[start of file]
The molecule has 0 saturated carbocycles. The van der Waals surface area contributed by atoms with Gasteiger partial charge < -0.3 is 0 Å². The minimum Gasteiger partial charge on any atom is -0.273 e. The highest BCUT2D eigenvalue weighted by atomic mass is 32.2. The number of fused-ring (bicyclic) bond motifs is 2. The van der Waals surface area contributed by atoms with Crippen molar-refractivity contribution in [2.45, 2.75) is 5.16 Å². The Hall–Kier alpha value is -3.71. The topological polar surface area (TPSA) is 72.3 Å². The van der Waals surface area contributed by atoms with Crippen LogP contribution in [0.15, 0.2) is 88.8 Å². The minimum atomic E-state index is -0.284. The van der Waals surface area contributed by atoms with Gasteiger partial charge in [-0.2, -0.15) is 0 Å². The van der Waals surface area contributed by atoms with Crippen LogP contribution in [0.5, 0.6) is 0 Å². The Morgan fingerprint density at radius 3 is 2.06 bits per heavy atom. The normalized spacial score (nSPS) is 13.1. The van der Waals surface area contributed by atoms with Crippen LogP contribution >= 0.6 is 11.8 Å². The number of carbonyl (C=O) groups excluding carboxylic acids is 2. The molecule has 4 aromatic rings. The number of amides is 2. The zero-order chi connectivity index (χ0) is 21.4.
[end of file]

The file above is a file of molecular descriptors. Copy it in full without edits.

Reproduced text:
The molecule has 0 saturated carbocycles. The van der Waals surface area contributed by atoms with Gasteiger partial charge < -0.3 is 0 Å². The minimum Gasteiger partial charge on any atom is -0.273 e. The highest BCUT2D eigenvalue weighted by atomic mass is 32.2. The number of fused-ring (bicyclic) bond motifs is 2. The van der Waals surface area contributed by atoms with Crippen molar-refractivity contribution in [2.45, 2.75) is 5.16 Å². The Hall–Kier alpha value is -3.71. The topological polar surface area (TPSA) is 72.3 Å². The van der Waals surface area contributed by atoms with Crippen LogP contribution in [0.15, 0.2) is 88.8 Å². The minimum atomic E-state index is -0.284. The van der Waals surface area contributed by atoms with Gasteiger partial charge in [-0.2, -0.15) is 0 Å². The van der Waals surface area contributed by atoms with Crippen LogP contribution in [0.5, 0.6) is 0 Å². The Morgan fingerprint density at radius 3 is 2.06 bits per heavy atom. The normalized spacial score (nSPS) is 13.1. The van der Waals surface area contributed by atoms with Crippen LogP contribution >= 0.6 is 11.8 Å². The number of carbonyl (C=O) groups excluding carboxylic acids is 2. The molecule has 4 aromatic rings. The number of amides is 2. The zero-order chi connectivity index (χ0) is 21.4.